LPSC 2015: "Bloggers, please do not blog about this talk."
"Bloggers, please do not blog about this talk."
That's how Dawn Framing Camera team leader Andreas Nathues began his talk, the second of three on the first photos of Ceres by Dawn that opened up Tuesday morning's session on Ceres at the Lunar and Planetary Science Conference. I looked around. There were at least four hundred people in the room, all of us scientists, some of us journalists, and many of us also bloggers. A dozen or more of us (professional scientists and journalists both) wore yellow ribbons on our badges that identified us as "microbloggers," a group of people who had agreed to share news from the conference widely on social media in exchange for access to a fast and reliable wireless network.
In fact, LPSC, more than any other science conference that I attend, has embraced social media as a way to extend its reach. Among major planetary science conferences, they do the least to give journalists special handling distinct from scientists, and the most to empower scientists to take on the role of journalists. Scientists sitting in the sessions are tweeting volumes about the ongoing, as-yet-unpublished work of other scientists. Professional journalists sit in sessions, not in choreographed press conferences, taking notes on scientific presentations. So Nathues' prohibition was confusing. It wasn't clear what he meant by "bloggers." Just the officially designated LPSC microbloggers? Scientists who write blogs? Professional journalists composing online articles? Everyone in the room who used social media?
Yesterday I wrote to Nathues to ask him to clarify what he meant by his prohibition against blogging. He confirmed to me that his prohibition "was related to the embargo." As such, he was wrong to prohibit blogging. Both Science and Nature expressly permit scientists to present their work at conferences, and state that media reports relating to conference presentations will not influence decisions regarding publication. Here are the relevant portions of the Science and Nature embargo policies regarding work being presented at scientific conferences:
What is Science's press embargo policy? Can I provide data to other scientists or government agencies? Can I present my work at a scientific meeting?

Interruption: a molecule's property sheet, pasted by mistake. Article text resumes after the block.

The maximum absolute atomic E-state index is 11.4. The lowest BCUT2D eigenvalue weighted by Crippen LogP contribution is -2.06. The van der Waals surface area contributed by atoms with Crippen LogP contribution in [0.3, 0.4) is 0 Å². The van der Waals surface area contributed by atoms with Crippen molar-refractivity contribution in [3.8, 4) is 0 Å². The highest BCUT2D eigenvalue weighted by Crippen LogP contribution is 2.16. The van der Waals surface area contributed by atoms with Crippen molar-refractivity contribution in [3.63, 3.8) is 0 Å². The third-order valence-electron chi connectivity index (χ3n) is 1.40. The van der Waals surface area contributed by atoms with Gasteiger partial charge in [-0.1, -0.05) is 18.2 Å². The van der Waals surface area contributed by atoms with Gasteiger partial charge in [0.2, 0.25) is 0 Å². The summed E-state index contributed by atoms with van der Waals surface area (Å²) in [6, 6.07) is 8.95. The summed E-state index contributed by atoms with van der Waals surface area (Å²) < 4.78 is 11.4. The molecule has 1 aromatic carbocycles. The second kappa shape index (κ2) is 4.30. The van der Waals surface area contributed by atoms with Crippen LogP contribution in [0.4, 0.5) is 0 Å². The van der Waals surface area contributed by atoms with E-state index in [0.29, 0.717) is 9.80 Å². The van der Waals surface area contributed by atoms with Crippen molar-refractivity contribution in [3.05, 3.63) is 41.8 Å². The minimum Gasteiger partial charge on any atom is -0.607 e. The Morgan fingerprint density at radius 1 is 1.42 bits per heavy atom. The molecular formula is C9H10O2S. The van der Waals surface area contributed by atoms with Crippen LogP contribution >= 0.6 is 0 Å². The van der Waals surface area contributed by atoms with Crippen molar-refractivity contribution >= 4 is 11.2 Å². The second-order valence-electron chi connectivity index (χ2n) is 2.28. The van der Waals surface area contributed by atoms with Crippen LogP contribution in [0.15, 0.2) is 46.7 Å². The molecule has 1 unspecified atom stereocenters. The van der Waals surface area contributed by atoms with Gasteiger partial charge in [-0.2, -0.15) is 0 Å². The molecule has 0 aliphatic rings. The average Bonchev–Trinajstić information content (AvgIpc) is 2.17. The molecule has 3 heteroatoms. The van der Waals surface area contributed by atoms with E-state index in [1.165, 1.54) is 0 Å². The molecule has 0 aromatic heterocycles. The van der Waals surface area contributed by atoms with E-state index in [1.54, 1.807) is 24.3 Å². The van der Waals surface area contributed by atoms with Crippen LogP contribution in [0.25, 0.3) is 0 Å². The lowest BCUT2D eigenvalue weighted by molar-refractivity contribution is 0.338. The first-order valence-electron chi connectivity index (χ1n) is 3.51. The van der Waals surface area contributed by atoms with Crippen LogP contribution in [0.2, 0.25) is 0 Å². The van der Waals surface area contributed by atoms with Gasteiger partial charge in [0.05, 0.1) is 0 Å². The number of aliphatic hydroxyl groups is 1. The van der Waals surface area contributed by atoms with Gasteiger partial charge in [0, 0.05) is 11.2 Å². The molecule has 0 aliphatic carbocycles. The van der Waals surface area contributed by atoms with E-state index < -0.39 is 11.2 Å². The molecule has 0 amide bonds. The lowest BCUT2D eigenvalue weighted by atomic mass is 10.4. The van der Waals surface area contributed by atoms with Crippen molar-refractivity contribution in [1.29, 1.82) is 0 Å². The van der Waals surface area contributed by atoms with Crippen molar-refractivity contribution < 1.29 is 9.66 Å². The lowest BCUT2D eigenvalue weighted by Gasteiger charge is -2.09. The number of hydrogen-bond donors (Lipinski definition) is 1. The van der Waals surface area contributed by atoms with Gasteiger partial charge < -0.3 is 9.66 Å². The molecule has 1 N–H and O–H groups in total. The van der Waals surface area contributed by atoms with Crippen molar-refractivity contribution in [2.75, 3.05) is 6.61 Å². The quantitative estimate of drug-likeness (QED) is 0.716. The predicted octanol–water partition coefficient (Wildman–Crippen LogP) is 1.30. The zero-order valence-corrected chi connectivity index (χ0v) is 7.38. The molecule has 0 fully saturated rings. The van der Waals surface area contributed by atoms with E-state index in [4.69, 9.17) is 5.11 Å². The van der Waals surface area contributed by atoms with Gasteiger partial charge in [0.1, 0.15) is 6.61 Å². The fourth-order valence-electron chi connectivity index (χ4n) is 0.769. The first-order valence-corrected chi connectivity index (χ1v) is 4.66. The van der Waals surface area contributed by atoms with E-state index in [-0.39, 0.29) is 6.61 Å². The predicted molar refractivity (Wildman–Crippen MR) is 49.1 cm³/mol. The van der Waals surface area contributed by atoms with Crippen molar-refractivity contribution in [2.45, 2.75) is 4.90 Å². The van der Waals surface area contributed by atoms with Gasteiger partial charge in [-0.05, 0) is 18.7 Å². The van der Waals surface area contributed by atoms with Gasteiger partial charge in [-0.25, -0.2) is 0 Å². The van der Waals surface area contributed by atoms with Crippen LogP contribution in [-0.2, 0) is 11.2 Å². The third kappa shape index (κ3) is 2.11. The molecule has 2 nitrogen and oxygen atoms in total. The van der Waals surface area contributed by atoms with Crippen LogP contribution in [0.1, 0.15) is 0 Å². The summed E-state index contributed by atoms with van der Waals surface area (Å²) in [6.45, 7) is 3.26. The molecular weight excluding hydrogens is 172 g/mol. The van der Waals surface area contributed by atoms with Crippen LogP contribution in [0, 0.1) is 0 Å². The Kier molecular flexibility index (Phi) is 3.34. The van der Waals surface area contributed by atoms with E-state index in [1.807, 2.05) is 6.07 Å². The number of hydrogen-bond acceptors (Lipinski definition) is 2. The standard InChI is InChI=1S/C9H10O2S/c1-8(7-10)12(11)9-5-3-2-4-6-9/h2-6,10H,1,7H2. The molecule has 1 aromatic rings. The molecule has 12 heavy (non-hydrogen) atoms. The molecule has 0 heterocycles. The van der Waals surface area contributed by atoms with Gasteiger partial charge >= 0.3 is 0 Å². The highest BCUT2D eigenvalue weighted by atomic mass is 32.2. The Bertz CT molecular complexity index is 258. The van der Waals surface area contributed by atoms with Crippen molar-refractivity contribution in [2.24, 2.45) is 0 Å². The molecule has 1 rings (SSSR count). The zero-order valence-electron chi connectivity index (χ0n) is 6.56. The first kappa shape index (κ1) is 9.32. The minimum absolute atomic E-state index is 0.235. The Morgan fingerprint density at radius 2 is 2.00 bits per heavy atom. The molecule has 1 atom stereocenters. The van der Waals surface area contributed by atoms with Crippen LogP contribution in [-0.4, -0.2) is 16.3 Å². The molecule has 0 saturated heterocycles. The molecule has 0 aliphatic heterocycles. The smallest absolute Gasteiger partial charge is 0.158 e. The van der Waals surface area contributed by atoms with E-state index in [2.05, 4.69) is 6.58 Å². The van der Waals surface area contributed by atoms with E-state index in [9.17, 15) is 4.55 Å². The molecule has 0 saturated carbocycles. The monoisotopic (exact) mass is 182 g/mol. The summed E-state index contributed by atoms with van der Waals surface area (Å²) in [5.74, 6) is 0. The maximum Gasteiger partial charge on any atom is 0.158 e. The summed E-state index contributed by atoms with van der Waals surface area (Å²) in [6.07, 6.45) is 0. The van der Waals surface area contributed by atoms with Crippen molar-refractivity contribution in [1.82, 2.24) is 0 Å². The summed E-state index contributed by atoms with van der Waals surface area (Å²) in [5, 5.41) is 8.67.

Science's press embargo policy is designed to ensure broad and accurate coverage of authors' published research by the press. Here are some guidelines:
Science strongly encourages scientists to share data or results with colleagues and officials in response to health, safety, environmental, or other emergencies. Our press embargo is not intended to interfere with the normal dissemination of information between researchers and government officials as is necessary to ensure that the best and most current data are available to advise policy and decision making. Any resulting press coverage will in no way affect our decision on a paper.
Scientists are welcome to present their results of their submitted or upcoming Science papers to colleagues at professional meetings and to share data with colleagues. Presentation at a meeting will in no way affect a decision on a manuscript. If your paper has been accepted for publication in Science and you are planning to make a presentation, we ask that you inform the AAAS Office of Public Programs (202-326-6440).
Comments to press reporters attending your scheduled session at a professional meeting should be limited to clarifying the specifics of your presentation. In such situations, we ask that you do not expand beyond the content of your talk or give copies of the paper, data, overheads, or slides to reporters.
No news coverage of your paper can appear anywhere before 2:00 p.m. Eastern U.S. Time on the Thursday before your paper's publication. Thus:
Scientists with papers pending at Science should not give interviews on the work until the week before publication, and then only if the journalist agrees to abide by the Science embargo.
Please do not participate in news conferences until after 1:00 p.m. Eastern U.S. Time the day before publication.